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How can an access specifier to the member of interface be specified?

We can use interface as in two ways

  1. Inheritance ( IsA relation )
  2. Containment in another class (Has A relation).

In this way of implementation

protected access specifier is applied only to the events which are in inheritance relationship (IsA).

public access specifier is applied to the properties which are generally used as Has A relation (containment).

thz.. dinesh..

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ASiorry but this question makes little sense, I think you need to rephrase, perhaps with a simple code example – ShuggyCoUk Feb 23 '09 at 11:55
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"Hi! My class implements this method! Too bad you can't use it! Nyah!" – Will Feb 23 '09 at 12:35
    
doubts != questions – Joel Mueller Feb 23 '09 at 16:23

All interface members are automatically public.

If inheritance and protected members are your goal, inherit from a base class instead. If composition is your goal, use interfaces.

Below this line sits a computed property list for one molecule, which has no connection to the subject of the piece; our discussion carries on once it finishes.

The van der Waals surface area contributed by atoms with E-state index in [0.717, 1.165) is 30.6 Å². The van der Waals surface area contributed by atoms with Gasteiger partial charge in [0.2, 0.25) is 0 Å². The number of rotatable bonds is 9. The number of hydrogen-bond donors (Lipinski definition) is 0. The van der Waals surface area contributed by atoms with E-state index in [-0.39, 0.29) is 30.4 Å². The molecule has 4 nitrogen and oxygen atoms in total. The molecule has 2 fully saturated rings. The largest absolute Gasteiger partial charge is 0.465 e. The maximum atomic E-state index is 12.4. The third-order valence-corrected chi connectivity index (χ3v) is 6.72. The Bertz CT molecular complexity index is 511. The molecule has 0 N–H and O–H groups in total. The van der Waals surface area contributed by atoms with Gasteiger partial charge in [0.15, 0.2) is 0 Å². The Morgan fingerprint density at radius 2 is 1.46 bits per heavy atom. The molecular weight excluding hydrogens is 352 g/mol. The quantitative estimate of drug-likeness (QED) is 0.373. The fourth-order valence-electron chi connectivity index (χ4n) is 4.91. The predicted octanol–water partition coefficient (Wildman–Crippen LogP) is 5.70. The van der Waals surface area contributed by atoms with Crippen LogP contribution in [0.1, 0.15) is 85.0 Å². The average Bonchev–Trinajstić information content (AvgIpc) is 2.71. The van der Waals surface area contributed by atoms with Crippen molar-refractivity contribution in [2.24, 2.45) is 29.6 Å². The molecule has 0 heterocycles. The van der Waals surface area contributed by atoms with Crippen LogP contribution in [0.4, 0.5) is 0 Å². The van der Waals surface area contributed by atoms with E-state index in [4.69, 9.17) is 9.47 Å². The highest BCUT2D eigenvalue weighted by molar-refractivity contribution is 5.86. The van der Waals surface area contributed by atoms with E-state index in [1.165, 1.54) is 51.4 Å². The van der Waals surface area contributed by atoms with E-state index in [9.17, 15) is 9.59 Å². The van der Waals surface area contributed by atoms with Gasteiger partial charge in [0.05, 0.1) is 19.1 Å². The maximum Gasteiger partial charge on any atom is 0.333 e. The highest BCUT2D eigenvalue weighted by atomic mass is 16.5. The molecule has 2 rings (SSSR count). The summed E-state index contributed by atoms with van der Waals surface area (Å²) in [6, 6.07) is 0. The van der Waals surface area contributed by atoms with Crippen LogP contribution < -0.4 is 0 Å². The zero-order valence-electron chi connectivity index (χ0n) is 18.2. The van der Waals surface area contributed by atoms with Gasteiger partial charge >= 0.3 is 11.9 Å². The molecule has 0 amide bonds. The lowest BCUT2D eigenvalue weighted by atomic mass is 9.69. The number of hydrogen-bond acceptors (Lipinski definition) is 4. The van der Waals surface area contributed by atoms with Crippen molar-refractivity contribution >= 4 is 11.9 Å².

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You can have internal interfaces, which members are then also internal. :) – Frans Bouma Feb 23 '09 at 11:58

Interface members have the same access operator as the interface they're in, that's the point of having an interface. Otherwise you'd have a public interface IFoo, which has an internal member Bar, which would be problematic if code wants to program against IFoo: it can't always access Bar, although it can use IFoo: the type implementing IFoo apparently doesn't implement Bar at that point.

So if you want to have some elements internal for example, use an internal interface for those members.

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